Wednesday, October 31, 2012

In time, the things that once defined us come to mock us.

As many regular SHAMbloggers know, my mother-in-law lived with us for a number of yearsfive, to be exact. Now age 91 and failing, she lives in a nursing home nearby. My wife continues to visit her daily, tending to the "little things" that the nursing home staff, as nice as they are, don't always think of.

Today, after the hurricane inspired me to do some general maintenance and sprucing up, I decided to reclaim my mother-in-law's old closet for general usage. That's when I came across her collection of umbrellasseven of them in assorted colorswhich she coordinated with the rainy-day outfit of the moment. I had known all along that Dream, as we called her (it's a long story), never failed to look "just so." Having not set foot in her closet, however, I didn't know that she actually maintained an inventory of color-themed umbrellas, which hung there in an orderly line, waiting to be deemed appropriate.

To debate whether someone, anyone, really needs seven different shades of umbrella misses the point. The point is that in her day, Dream was a woman of great personal style and fashion sense. (She never wore generic socks, either; she owned dozens of pairs of those, making sure they matched the rest of her attire in color, texture and seasonal feel.) Suffice it to say she had an impeccable, almost courtly presence.

And now this courtly woman is washed and dressed (simply, functionally) by others who also see to her most basic hygiene needs. Dream spends much of her day cuddling and singing to a baby-doll that she appears to think is real. It's touching to watch, in a melancholy sort of way. I was going to include a photo but I realized that it wouldn't come across as touching. It would look as if I were making fun of her, which I most assuredly am not. I love Dream and am proud to be one of the two or three people she beams at with obvious recognition and affection the instant she sees me.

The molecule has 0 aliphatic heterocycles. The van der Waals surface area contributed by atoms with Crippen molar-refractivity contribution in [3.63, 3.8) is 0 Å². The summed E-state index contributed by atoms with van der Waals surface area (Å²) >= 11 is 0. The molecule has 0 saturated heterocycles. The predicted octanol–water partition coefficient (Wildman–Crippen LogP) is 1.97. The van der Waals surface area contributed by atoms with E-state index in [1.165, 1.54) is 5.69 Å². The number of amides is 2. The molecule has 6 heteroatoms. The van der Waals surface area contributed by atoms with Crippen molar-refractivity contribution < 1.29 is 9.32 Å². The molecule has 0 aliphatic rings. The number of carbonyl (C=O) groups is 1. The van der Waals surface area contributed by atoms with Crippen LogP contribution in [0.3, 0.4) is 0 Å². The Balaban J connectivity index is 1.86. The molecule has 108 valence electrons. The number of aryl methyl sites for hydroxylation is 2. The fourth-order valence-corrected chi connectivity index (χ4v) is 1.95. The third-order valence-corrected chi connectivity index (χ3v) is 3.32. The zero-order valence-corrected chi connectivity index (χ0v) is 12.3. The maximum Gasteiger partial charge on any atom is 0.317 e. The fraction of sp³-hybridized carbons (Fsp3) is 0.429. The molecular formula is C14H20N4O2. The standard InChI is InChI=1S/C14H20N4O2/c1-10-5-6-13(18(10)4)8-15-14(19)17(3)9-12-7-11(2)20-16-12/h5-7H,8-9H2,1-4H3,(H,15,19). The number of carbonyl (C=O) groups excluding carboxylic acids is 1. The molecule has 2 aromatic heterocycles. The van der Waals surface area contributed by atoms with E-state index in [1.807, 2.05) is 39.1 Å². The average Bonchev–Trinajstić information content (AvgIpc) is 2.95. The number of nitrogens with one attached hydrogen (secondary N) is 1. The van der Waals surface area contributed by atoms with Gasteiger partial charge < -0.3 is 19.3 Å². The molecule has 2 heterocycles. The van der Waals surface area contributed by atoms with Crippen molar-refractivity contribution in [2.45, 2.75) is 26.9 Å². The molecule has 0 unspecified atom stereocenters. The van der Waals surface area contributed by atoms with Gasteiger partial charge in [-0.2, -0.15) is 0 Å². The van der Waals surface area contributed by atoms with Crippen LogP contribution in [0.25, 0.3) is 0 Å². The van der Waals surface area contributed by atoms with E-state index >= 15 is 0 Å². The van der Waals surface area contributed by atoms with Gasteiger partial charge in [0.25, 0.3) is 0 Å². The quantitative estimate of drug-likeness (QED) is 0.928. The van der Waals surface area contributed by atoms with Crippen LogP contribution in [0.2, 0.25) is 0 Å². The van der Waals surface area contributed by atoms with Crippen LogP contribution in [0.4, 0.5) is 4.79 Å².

Jim Morrison would famously announce to audiences that "Nobody gets out of here alive." In context it was one of those can't-be-improved-upon lines with multiple layers of meaning. So I would add only that way too few of us get out of here with our dignity intact. Inevitable, I suppose, but no less tragic.


Anonymous said...

I don't know if this is what you intended, and forgive me if I misunderstood this (to me) very touching post, but it seems that even in the face of such decline with age, your description of Dream and your memories of her lend dignity and honor to her life, despite everything that has come in these later years. I liked what you wrote. Thank you.

a/good/lysstener said...

Steve, that is simply beautiful, and very touching. These types of personal vignettes are my favorite thing that you write even if they have the least to do with the supposed topic of your blog. You might even say that I found you because of Dr. Phil but I stayed for other reasons.

Thanks for writing this.

Steve Salerno said...

Megan, thank you for dropping by, and for your kind words.

A (possibly/passably) funny story: Every time I would go to a restaurant and pay with a credit card, and the server would come back to the table and say, "You can keep the top copy," it always suggested an amusing visual for me, because I thought the African animal was called a "topkapi" (pronounced as the waiters would say it), not an "okapi." Till one day a more learned acquaintance clued me in.

In my defense, at least I knew there was such an animal and pictured it correctly, even if I had an embarrassingly wrong name for it.

Anonymous said...

Steve, that is funny. I think the next time I go to a restaurant and they say that, I'm definitely going to think of that story. :)